Rather than treating recurrences of the spore-producing superbug C. diff with antibiotics, scientists Wednesday proposed a cocktail of nontoxic spores, which they say may be curative.
The unusual therapy, reported in the Journal of the American Medical Association, is the latest strategy against a microbial menace that has invaded health care facilities worldwide.
The treatment requires patients to drink a fluid containing either 10,000 Clostridium difficile spores or as many as 10 million for seven days. The nontoxic spores allow the intestinal tract to re-establish healthy flora, doctors say.
"If it works, it works. And I never argue with success," said Dr. Noel Kleppel of Lawrence, who was not involved in the research but is among the world's pioneers in treating patients whose intestinal bacteria have been destroyed by aggressive drug-resistant species.
Kleppel, an associate professor on staff at SUNY Downstate Medical Center in Brooklyn, published a paper on "fecal feedings" in 1959.
Spore-laced cocktails arrive on the heels of yet another approach, involving so-called "poop pills" -- encapsulated fecal bacteria, which patients swallow to aid re-establishment of healthy intestinal bacteria.
A study of the capsules was published last month in the journal BMC Infectious Diseases by a team of medical investigators at North Shore University Hospital in Manhasset.
Lead author Dr. Bruce Hirsch also held a grand rounds presentation at the hospital last month to discuss C. diff and poop pills with other doctors. Grand rounds are time-honored teaching sessions in hospitals. Doctors present data on pressing medical concerns. "We are using a form of poop pills -- cryopreserved-concentrated fecally derived bacteria," he said of the orally administered capsules.
New strategies are under investigation because C. diff is a major public health concern and escalating antibiotic use has created deadly forms of the microbes. In New York alone, there were nearly 20,000 C. diff cases tabulated in the most recent Hospital-Acquired Infections report by the state Health Department.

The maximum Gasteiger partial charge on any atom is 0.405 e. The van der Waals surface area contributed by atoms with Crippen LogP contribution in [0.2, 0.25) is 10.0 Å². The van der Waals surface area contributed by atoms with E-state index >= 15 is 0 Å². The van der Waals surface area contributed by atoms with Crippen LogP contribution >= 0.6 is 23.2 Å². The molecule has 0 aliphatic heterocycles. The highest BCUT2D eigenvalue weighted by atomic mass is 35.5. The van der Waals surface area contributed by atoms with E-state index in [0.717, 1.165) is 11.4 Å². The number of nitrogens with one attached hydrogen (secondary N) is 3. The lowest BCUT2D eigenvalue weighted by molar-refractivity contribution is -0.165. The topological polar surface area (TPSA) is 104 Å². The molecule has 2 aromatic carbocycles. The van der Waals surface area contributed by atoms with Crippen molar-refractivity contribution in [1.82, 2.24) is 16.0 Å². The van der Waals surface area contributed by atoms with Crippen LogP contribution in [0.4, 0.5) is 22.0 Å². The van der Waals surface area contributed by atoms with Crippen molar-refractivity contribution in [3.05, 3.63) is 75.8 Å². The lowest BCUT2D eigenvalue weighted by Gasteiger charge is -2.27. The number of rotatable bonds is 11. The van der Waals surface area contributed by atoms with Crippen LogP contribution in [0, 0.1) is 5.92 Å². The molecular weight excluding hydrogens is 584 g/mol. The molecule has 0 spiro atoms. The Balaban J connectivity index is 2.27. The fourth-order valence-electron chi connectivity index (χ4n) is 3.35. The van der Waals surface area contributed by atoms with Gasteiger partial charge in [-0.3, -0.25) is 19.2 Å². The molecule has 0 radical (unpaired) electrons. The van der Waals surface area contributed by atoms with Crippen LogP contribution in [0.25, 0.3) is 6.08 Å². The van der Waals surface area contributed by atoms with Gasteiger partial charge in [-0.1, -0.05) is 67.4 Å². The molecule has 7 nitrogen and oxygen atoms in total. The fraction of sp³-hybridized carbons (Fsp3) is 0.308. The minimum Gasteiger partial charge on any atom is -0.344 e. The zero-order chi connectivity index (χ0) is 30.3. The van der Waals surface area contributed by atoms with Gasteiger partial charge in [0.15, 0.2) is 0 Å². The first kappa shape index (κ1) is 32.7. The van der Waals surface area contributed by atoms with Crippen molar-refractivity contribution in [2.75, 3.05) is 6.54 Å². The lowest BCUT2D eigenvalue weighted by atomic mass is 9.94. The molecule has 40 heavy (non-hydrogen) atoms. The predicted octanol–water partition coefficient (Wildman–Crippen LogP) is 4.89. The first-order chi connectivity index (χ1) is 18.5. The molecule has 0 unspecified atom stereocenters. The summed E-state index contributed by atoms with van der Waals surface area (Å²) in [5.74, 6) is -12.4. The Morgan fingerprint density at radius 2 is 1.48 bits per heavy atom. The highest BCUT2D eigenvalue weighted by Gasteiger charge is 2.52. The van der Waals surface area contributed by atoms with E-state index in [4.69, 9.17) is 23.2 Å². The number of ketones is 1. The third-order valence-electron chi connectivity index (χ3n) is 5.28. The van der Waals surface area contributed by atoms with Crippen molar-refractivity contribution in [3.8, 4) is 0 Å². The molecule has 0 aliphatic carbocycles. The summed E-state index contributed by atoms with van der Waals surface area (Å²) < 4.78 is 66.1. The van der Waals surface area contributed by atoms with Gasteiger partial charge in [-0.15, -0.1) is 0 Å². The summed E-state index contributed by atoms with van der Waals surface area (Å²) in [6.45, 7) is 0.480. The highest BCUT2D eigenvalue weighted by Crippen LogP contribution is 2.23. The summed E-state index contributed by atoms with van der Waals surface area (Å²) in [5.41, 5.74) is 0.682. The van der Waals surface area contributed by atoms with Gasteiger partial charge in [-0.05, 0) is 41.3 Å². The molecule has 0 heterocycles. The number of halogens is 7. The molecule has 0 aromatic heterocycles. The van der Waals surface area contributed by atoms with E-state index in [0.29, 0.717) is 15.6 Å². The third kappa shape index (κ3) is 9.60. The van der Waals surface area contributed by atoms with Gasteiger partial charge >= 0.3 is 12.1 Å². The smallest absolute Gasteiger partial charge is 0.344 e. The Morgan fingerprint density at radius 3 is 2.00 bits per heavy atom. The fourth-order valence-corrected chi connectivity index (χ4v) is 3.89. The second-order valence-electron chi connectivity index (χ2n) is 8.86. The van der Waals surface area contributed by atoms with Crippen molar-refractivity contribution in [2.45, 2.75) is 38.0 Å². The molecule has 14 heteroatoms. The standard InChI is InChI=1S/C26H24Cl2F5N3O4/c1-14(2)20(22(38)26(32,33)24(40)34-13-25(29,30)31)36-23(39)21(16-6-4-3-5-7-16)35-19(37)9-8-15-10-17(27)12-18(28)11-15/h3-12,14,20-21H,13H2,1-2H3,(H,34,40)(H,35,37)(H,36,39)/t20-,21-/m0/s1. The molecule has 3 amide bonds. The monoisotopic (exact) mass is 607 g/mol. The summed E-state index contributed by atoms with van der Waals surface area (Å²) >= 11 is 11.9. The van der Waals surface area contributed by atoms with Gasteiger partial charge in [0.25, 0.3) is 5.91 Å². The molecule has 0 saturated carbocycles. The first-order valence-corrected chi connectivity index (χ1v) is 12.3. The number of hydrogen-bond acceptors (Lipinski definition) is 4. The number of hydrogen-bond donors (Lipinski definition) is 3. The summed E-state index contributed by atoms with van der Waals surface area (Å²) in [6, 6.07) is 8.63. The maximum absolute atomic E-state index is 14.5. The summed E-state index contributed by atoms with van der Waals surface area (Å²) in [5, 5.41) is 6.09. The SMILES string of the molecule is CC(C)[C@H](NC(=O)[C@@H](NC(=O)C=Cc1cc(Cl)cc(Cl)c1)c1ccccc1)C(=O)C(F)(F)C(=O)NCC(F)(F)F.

Hospital-acquired infections are a significant cause of sickness and death, according to the Centers for Disease Control and Prevention, which estimates annual costs between $28 billion and $45 billion. Each year nationwide, about 2 million people contract drug-resistant microbes and 23,000 die as a direct result.
Doctors at Loyola University Chicago's Stritch School of Medicine led the nationwide study involving C. diff spores. The team divided its 173 patients into groups, each receiving different spore doses. All spore-drinkers were compared with patients who received antibiotics, standard therapy.
The research cited a need for new treatments because up to 30 percent of patients who contract C. diff have a recurrence.
Infection can cause severe diarrhea and fever; in some people, C. diff proves lethal.
Infections "are caused by an overuse of antibiotics," said Dr. Vincent Yang, who chairs the department of medicine at Stony Brook University School of Medicine.
"It's becoming a very common infection in the community, particularly in nursing homes," Yang said, adding that concern is mounting in the medical community because of the emergence of more virulent, toxin-producing C. diff variants that are harder to treat. One strain, NAP-1, is multidrug-resistant and produces more toxins than other forms of C. diff.
"It is very problematic," Yang said.
He hailed the nontoxic spore therapy as promising and underscored that the study, which was conducted at 44 medical centers around the country, was a randomized, double-blind, placebo-controlled analysis, which is considered the gold standard in scientific research.
Kleppel, however, said he would like to see a larger clinical study involving more patients.
Hirsch also had concerns. "The nontoxigenic C. diff spore approach fails to address the central issue with these patients: The normal bacteria in the lower GI [gastrointestinal] tract . . . are profoundly disturbed." The spore-cocktails do not correct the problem that leads to recurrences, Hirsch said.